What does it really mean - Every student prepared for college, career, life?



Why I'm asking your vote on November 4. 

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All Berkeley students need to receive the same high level of education to acquire the skills and knowledge they need to succeed in the 21st century economy. Our high school graduates need to be prepared to pursue post secondary education and training that will equip them for a future with living wage jobs with affordable benefits and career growth opportunities. We need to ignite their passions, engage their minds, and apply their skills.

 

Students prepared for college and careers need to master the core academics of reading, writing and math. They need to be competent in science and technology for the new global economy, and be grounded in humanities and social sciences to be a well-rounded contributor to society. The profile of a college and career ready graduate encompasses competency in technology, critical thinking and problem solving, along with skills that include teamwork and ability to adapt to rapidly changing conditions.

To help realize this vision, I am proud to have the endorsements of leaders in the workforce and education development field, the Berkeley Fire Fighters Association, the Building and Constructions Trades Council of Alameda County, the Berkeley Police Association, Iron Workers Local 378, Carpenters Local 713, Plumbers and Steamfitters Local 342, IBEW 595, Sheet Metal Workers Local 104, Operating Engineers Local 3, and local business leaders.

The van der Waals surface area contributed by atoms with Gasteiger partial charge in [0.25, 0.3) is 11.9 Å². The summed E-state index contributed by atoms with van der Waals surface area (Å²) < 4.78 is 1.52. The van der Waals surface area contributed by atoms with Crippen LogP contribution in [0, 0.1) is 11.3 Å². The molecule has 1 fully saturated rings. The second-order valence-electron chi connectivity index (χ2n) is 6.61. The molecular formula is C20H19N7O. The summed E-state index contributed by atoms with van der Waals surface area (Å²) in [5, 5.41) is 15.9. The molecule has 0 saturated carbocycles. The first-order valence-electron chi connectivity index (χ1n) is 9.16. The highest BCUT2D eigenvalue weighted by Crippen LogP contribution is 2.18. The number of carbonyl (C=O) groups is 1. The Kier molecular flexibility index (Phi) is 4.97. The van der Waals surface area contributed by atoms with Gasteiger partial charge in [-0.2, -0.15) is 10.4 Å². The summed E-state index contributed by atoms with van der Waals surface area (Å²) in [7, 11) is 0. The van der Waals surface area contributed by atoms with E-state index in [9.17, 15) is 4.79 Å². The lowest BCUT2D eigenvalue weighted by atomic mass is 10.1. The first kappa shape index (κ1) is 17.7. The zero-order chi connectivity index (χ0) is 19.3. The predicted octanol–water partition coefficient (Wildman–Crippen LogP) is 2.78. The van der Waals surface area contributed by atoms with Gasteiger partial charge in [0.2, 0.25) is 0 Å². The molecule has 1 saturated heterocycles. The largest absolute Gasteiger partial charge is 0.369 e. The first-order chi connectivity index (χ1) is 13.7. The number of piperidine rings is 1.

Nationally, 55 million jobs are predicted through the year 2020. 35% will require a Bachelor’s degree and 30% will require some college or Associates degree. According to former U.S. Labor Secretary Robert Reich, “each year of education or job training after high school, whenever it occurs in the course of a career, increases average incomes by 6 to 12%. Many technical skills can be learned in a year or two by someone with a high school degree. In fact, one goal we should consider is universal, high-quality K-14. You heard me right: K-14.” 

Berkeley’s new initiative to create career pathways at the middle and high school level is about all students applying curriculum in real world environments, exploring careers they never new existed, tapping their curiosity and excitement for learning and seeing their possibilities. A student may think he/she wants to be a nurse, entrepreneur, graphic artist, firefighter, police officer, or bridge builder but has no idea how their classes help them reach their goal. BUSD needs to help a student develop a vision for their future, and peak their interests through exploration and experience. By supporting our teachers with BUSD’s new Common Core curriculum, we will help our students reach their goals.

Over the next few years, I will be working with school districts, community colleges, 4-year colleges and employers to establish partnerships to better prepare our students. My goal will be to ensure that when all Berkeley students walk the stage to receive their High School Diploma they have at least six college credits or a credential combined with real world experiences that help them reach their education and career goals.  

Sincerely,
Julie Sinai
Current School Board Director and 2014 School Board Candidate